The highest concentration of active volcanoes lies around the rim of the Pacific Ocean, the so-called "ring of fire", which stretches northwards, more or less continuously, along the western edge of South and North America, across the Aleutian and Kurile Island chains, down through Kamchatka, Japan and the Philippines and across Indonesia, Papua New Guinea and New Zealand to the islands of the South Pacific. Other active regions are to be found in Iceland, along the great rift valley in Central and East Africa, and in countries around the Mediterranean.

Source: ICAO Doc 9691, pg. I-i_1

The Pacific "Ring of Fire"


"The Ring of Fire," from Gringer



Historically active volcanoes of Alaska, from Alaska Volcano Plan, pg. 43.



Historically active volcanoes of Kamchatka, from Alaska Volcano Plan, pg. 45.

The Kuriles



Volcanic ash characteristics

The Clouds


Three parts or regions from an eruption column, from ICAO Doc 9691, Figure 2-4.

  • The eruption column which results is usually divided into three dynamic regimes: "gas thrust", "convective thrust", and "umbrella region" (or "mushroom") as shown in [the figure].
  • The gas thrust region is produced by the sudden decompression of superheated volatile constituents dissolved in the ascending magma. This produces a jet of fluids and pulverized rock material of extremely high kinetic energy at the mouth of the volcano vent, the speed of which in extreme cases could exceed 500 kt. Such exit vent speeds may reach supersonic speed depending on the ambient conditions at the time.
  • If insufficient air is entrained in the gas thrust region, the column remains denser than the surrounding atmosphere and, as the initial kinetic energy dissipates, the column collapses due to gravitation without forming a convective thrust region. The convective thrust region largely controls the ultimate height of the column and hence is critical to the eruption's potential concern to aviation. It is clear from the foregoing that the hotter the original jet of fluidized material at its release form the vent, the higher the thermal energy which can be carried through to the convective thrust region and the higher the column top.
  • The third dynamic region of the volcanic ash column is the "umbrella region," to top of the mushroom-like ash cloud as its ascent begins to slow in response to gravity and the temperature inversions at the tropopause, with the top spreading radially to begin and then predominantly in one or more particular directions in response to the upper winds at different levels of the atmosphere. This region of most concern to aviation because vast volumes of airspace at normal jet aircraft cruising level of 10 to 14 km (30,000 to 45,000 ft) become contaminated with high concentrations of volcanic ash.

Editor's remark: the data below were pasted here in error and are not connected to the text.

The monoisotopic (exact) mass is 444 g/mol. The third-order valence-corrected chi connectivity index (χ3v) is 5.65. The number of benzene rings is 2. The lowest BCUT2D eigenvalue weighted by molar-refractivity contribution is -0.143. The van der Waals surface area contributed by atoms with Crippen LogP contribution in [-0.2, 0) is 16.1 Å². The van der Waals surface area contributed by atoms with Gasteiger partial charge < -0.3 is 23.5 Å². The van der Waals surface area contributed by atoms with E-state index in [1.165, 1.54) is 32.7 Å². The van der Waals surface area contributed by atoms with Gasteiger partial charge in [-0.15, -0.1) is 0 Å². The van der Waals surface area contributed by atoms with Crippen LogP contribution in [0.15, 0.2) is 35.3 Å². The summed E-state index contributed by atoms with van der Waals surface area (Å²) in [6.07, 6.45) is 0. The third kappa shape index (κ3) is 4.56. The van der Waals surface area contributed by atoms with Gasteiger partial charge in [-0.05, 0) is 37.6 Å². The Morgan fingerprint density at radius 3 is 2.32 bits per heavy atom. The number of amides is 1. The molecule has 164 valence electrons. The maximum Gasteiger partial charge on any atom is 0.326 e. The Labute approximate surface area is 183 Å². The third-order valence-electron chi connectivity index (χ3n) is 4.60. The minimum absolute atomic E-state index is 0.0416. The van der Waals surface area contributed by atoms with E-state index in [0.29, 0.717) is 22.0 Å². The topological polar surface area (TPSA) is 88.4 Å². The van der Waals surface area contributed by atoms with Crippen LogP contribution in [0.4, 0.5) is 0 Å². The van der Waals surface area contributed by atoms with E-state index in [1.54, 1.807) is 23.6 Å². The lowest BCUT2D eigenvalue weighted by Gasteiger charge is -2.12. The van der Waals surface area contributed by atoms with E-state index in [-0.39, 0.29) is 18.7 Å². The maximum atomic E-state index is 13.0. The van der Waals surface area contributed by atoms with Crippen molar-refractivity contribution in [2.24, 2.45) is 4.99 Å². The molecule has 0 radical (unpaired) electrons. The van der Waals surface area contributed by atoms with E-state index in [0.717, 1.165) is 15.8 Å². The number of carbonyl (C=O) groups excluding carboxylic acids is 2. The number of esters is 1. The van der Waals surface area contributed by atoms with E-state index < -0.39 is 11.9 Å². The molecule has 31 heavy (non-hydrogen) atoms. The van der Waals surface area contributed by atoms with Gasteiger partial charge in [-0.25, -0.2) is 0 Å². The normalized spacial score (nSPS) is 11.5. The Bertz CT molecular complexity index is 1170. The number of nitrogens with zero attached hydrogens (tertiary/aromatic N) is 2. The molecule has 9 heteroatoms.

Source: ICAO Doc 9691, ¶2.2.1

The Ash

Volcanic ash is mostly glass shards and pulverized rock, very abrasive and, being largely composed of siliceous materials, with a melting temperature below the operating temperature of jet engines at cruise thrust. The ash is accompanied by gaseous solutions of sulphur dioxide (sulphuric acid) and chlorine (hydrochloric acid). Given these stark facts, it is easy to imagine the serious hazard that volcanic ash poses to an aircraft which encounters it in the atmosphere. Volcanic ash damages the jet turbine engines, abrades cockpit windows, airframe and flight surfaces, clogs the pitot-static system, penetrates into air conditioning and equipment cooling systems and contaminates electrical and avionics units, fuel and hydraulic systems and cargo-hold smoke-detection systems. Moreover, the first two or three days following an explosive eruption are especially critical because high concentrations of ash comprising particles up to ~10 μm diameter could be encountered at cruise levels some considerable distance from the volcano. Beyond three days, it is assumed that if the ash is still visible by eye or from satellite data, it still presents a hazard to aircraft.

Source: ICAO Doc 9691, ¶4.1

Electrical Phenomena

  • The occurrence of lightning in volcanic ash columns has been reported since antiquity. Moreover, one of the prime means of recognizing that an aircraft has encountered volcanic ash is the static electricity discharge exhibited by St. Elmo's fire at point on the airframe and the glow inside the jet engines. The static electric charge on the aircraft also creates a "cocoon" effect which may cause a temporary deterioration, or even complete loss, of VHF or HF communications with ground stations.

Source: ICAO Doc 9691, ¶2.3.1

Effect on Jet Engines